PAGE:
Ovens can easily accumulate grime from oil and food residue left behind by the cooking process. Food that falls from your oven tray can often char and lead to unpleasant burning odours. Cleaning an oven regularly is one of the easiest (and most important) ways to make sure that it remains safe to use. These oven cleaning tips explain how to clean oven walls and racks, leaving your appliance fresh and ready to heat up tonight’s dinner!
When it comes to cleaning an oven, you can benefit from using a thick, rather than liquid, commercial cleaner such as Handy Andy. The consistency means these products can be relied upon to work on the top and sides of the oven without running off – saving you time and effort.
How to Clean the Oven by Type
Methods of oven cleaning depend on the type of oven that you have in your home. Most ovens fit into three broad categories:
Self-cleaning ovens. These are usually modern and high-tech. They have a setting that turns leftover food to ash.
Non self-cleaning ovens. These are the most common type of oven, and they usually require you to roll up your sleeves and scrub away food and grime.
Continuous cleaning ovens. These ovens have a special internal lining that prevents the buildup of grime.
Once you’ve determined what type of oven you have, you can set about getting it clean.
How to Clean an Oven with a Self-Clean Setting
Many modern ovens have a self-clean setting. A self-cleaning oven heats the oven to an extremely high temperature – over 480 degrees Celsius (up to 900 degrees Fahrenheit). This cleans the oven by turning glued-on food residue into ash. While self-cleaning ovens do most of the work for you, there are certain steps that you should follow to ensure it is safe.
What’s most important to you when it comes to cleaning?
First open the windows in your kitchen, and set the oven to self-clean at a time when others are unlikely to use the kitchen.
Read and follow the instructions on your chosen oven cleaning product carefully to ensure you use it safely and effectively.
Next, remove any pots or oven racks from the oven. Wash these by hand in the sink with a little dishwashing liquid.
Turn on the self-cleaning mode, which will usually take several hours. Your oven should be locked during self-clean. If your oven does not lock automatically, be sure to leave a note or tell everyone in the house that the oven is on self-clean.
Allow the oven to cool for several hours after the self-cleaning is complete.
Once the self-clean is complete and the oven has cooled, brush all of the ash into a garbage bag and clean the oven door and lining of any lingering ash.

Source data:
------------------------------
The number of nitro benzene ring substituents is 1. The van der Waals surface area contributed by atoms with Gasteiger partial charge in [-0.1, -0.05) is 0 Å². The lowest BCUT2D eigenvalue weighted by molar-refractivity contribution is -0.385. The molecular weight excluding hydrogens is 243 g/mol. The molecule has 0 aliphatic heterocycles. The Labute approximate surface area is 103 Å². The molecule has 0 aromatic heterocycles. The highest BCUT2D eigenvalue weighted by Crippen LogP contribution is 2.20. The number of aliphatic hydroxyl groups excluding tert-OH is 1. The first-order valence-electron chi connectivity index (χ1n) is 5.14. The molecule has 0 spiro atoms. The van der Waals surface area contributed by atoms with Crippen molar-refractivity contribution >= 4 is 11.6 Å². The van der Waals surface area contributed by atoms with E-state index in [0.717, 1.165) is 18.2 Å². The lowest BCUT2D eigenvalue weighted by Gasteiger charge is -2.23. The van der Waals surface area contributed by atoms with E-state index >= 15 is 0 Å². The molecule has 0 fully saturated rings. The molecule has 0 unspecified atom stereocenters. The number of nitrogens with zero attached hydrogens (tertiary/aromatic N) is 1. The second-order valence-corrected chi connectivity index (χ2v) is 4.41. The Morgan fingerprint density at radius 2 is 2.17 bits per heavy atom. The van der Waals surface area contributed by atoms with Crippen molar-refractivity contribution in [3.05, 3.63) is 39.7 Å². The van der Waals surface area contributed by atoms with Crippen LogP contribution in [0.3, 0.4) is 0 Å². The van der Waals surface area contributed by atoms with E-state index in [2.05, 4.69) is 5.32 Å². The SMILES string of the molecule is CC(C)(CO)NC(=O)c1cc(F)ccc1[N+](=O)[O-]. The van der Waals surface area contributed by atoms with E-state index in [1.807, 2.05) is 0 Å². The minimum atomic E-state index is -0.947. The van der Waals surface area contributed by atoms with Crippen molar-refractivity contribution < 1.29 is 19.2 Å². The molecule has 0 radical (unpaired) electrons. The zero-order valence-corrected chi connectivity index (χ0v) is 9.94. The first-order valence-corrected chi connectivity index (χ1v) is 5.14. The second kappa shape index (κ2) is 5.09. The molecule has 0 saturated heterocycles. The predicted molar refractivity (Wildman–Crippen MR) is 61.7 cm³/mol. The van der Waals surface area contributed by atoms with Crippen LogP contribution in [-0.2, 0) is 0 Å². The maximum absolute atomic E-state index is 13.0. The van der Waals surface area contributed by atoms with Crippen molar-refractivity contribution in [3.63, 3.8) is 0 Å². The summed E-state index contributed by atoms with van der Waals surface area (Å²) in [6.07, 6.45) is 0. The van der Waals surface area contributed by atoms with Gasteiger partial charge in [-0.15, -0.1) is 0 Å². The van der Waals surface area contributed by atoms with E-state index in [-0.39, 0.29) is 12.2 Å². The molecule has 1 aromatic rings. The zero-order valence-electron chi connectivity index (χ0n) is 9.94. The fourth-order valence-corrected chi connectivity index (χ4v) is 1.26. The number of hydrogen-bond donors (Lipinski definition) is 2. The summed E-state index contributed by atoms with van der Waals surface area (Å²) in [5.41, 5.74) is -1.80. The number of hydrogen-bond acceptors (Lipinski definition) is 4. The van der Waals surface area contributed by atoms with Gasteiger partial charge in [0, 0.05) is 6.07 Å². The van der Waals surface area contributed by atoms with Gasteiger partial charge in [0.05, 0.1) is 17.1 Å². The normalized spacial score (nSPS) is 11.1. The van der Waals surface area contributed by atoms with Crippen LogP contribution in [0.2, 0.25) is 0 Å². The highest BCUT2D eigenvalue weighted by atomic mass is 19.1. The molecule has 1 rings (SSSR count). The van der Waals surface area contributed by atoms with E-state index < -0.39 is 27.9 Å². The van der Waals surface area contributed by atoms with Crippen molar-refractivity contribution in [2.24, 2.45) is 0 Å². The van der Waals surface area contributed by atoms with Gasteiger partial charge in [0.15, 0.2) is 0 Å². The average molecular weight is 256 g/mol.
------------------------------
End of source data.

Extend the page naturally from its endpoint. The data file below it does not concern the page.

Oven Cleaning Without the Self-Clean Setting
There are several steps to cleaning a non self-clean oven. Once again, read and follow the instructions on your chosen oven cleaning product carefully.
First remove the oven racks and soak them in the sink.
Then apply your chosen oven cleaning product. Cover the interior of the oven thoroughly, avoiding the fan – if there is one – and the heating elements.
Allow the solution to work on your oven for 15 minutes or more, as this should loosen any charred bits of food.
Scrub and scrape the inside of your oven to remove grime.
Rinse and reapply your oven cleaner if necessary.
Remember to rinse your sponge regularly so that you do not simply spread around grimy residue.
Once you are finished, take a clean rag, dip it in water and go over the inside of your oven once more to remove any leftover soot.
Continuous cleaning ovens are different from both regular ovens and self-cleaning ovens due to their specially lined interiors. Continuous cleaning ovens have a porcelain interior that burns off any food, grime, and residue. While this leaves your oven clean most of the time, food can still become attached to the oven walls, especially if a dish has popped and sizzled during the cooking process.
To clean these continuous-cleaning ovens, use a mixture of warm water and baking soda to gently clean the interior. Never use abrasive chemicals on these ovens as they may damage the porcelain lining.
Frequently Asked Questions
What special chemicals or solutions are needed for oven cleaning?
There are a few different oven cleaning chemicals on the market, but most of them use pretty harsh and dangerous chemicals.
How can I clean the inside of my oven without harsh chemicals?
A better and more natural way to clean your oven is with baking soda and vinegar. Just make a paste out of baking soda and water, spread it over the inside of your oven, let it sit for a few hours, then wipe it off with a wet cloth and vinegar. The vinegar will help to break down any leftover baking soda residue.
Is it safe to use ammonia to clean my oven?
Yes, it is safe to use ammonia to clean your oven. Ammonia is a powerful and effective cleaner, and when used correctly, it can help you achieve a clean oven in just a few minutes. However, it is important to take precautions when using ammonia. It is important to wear gloves and goggles when cleaning with ammonia, and to make sure that you are well-ventilated while cleaning. It is also important to keep ammonia out of reach of children and pets.
What's the best way to remove rust from my oven racks?
One option for removing rust from oven racks is to use a self-cleaning oven cycle. If your oven doesn't have a self-cleaning cycle, you can try using oven cleaner or baking soda. Another option is to soak the racks in vinegar overnight. The vinegar will help to break down the rust and make it easier to scrub off.
How can I prevent my oven from becoming dirty in the first place?
Simple ways to avoid the need for oven cleaning are to line the interior with foil or use an oven liner before cooking. These will catch any spills and make cleanup a breeze.